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  • Q&A with Australian Health Practitioners

    Will I be institutionalised if I tell someone my plan to self-harm?

    I considered taking my life this weekend because I have had an incredibly traumatic life, everything bad you could possibly imagine has happened to me (physical abuse of ALL types,verbal abuse, harassment, bullying, stalking, poverty, watching a loved one slowly die, bad intimate relationships etc) theres not enough word limit to explain it.

    There is still however fight left in me, I want to stay alive but I am afraid - I have had traumatic experiences with my GP who said I would be locked up because I have self harmed in the past and when I was younger I had a bad experience with a childhood psychologist - I am afraid that if I tell them of my plans to self harm which are so recent that I will be locked up - so the question is - will I be locked up when I want to much to get well and be the person I want to be? I don't want to take medications as ones like eflexor and zoloft make my symptoms much worse even at the smallest of doses.

    How do I approach this - I need advice
  • Find a professional to answer your question

  • 1


    Joe Gubbay

    Clinical Psychologist, Counsellor, Psychologist, Psychotherapist

    I have worked in public hospitals as well as private practice over the past 25 years. As a clinical psychologist I treat depression, social anxiety, … View Profile

    First of all, good on you for asking for help. You've been through a lot and you're fighting on. That's a good sign. Even though you're worried about taking a risk by trusting someone to help you, I do think that's the risk you need to take. There are plenty of options, but you'll need to take a chance on finding someone that you can trust. Start with finding a good GP - there are some excellent GPs around; maybe you can ask friends or family to see if they can suggest someone. I'd then see whether a psychologist can help - psychological treatment is effective for most people.  You can decide not to try other medcations, but at least be aware that there are other medication options out there; sometimes it takes a few trials before you find one that works for you.  

    As for gettting locked up - if a treating health practitioner thinks you're likely to do serious harm to yourself then they've got an obligation to help you, but getting locked up (involuntary admission to a psychiatric hospital) is a last resort, and one that isn't the usual response, especially if you're able to say that you're willing to fight on.  

    I hope that helps a little.  I wish you well, there are many decent people out there who want to help.  Take the risk.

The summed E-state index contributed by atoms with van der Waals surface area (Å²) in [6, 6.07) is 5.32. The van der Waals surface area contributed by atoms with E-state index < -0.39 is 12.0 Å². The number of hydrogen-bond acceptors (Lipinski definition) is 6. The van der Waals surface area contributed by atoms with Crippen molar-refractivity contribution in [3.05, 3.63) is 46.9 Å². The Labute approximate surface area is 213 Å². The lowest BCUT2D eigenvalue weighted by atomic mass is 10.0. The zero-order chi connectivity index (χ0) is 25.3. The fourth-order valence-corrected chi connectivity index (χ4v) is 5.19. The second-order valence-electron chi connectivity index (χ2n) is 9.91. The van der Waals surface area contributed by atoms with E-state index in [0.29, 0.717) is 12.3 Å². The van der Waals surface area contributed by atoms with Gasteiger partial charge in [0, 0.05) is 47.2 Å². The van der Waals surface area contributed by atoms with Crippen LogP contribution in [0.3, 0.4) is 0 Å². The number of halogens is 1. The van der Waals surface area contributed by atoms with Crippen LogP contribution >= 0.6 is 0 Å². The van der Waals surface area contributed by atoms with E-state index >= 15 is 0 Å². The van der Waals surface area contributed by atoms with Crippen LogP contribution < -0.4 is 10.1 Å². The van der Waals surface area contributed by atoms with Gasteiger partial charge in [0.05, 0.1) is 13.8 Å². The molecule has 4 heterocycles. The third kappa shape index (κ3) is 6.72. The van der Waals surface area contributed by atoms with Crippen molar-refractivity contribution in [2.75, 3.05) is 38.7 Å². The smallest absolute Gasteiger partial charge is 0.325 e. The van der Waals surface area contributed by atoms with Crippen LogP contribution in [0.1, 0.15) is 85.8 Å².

• 2


    My research interests include immunology and the mechanisms of amyloid formation. The latter has implications for people who are dealing with Alzheimer's Disease, Parkinson's Disease … View Profile

    I think that Joe has offered you excellent advice.

    I have had periods of suicidal ideation (none recently).

    Something which my clinical psychologist has impressed on me is that if someone is thinking about killing themselves *and* has worked out a detailed plan/method then the *only* thing that matters is that they are in a safe place.

    If that ever applies to you that means go to the A&E of your nearest hospital (run, don't walk) - there will be health professionals there who can help you.

    I have only once (years ago) needed to do that - I was not “locked up” but am grateful for the support that I was offered.

    Please stay safe and strong; all the best.

  • Dr Clive Jones

    Counselling Psychologist, Counsellor, Psychologist, Psychotherapist, Sport Psychologist

    Dr Clive Jones is a registered psychologist specialising in the assessment and treatment of mental health issues and disorders and High Performance Sport psychology. He … View Profile


    In terms of being ‘locked up’ a lot depends on how old you are and how severely you self harm. In saying that though I have 'treated' many individuals who have self harmed and not been locked up.

    Trust is hard to give when connecting up with someone to talk about such things. Wondering how they will respond and whether or not your stuff will freak them out and have them panic…

    I encourage you to keep dabbling the toes with potential psychologists to connect in with, Try some out and see if you feel safe. take it just one step at a time.

    Feel free to email if you need anything clarified.

  • pimmento

    HealthShare Member

    You need to talk about this, maybe see another doctor as well as look for a counsellor experienced in abuse and grief and loss.  The main thing is that you find the counsellor or the person that you trust, someone you can talk to, someone to listen to your story, because your story is important and you need support, the right kind of support.  .

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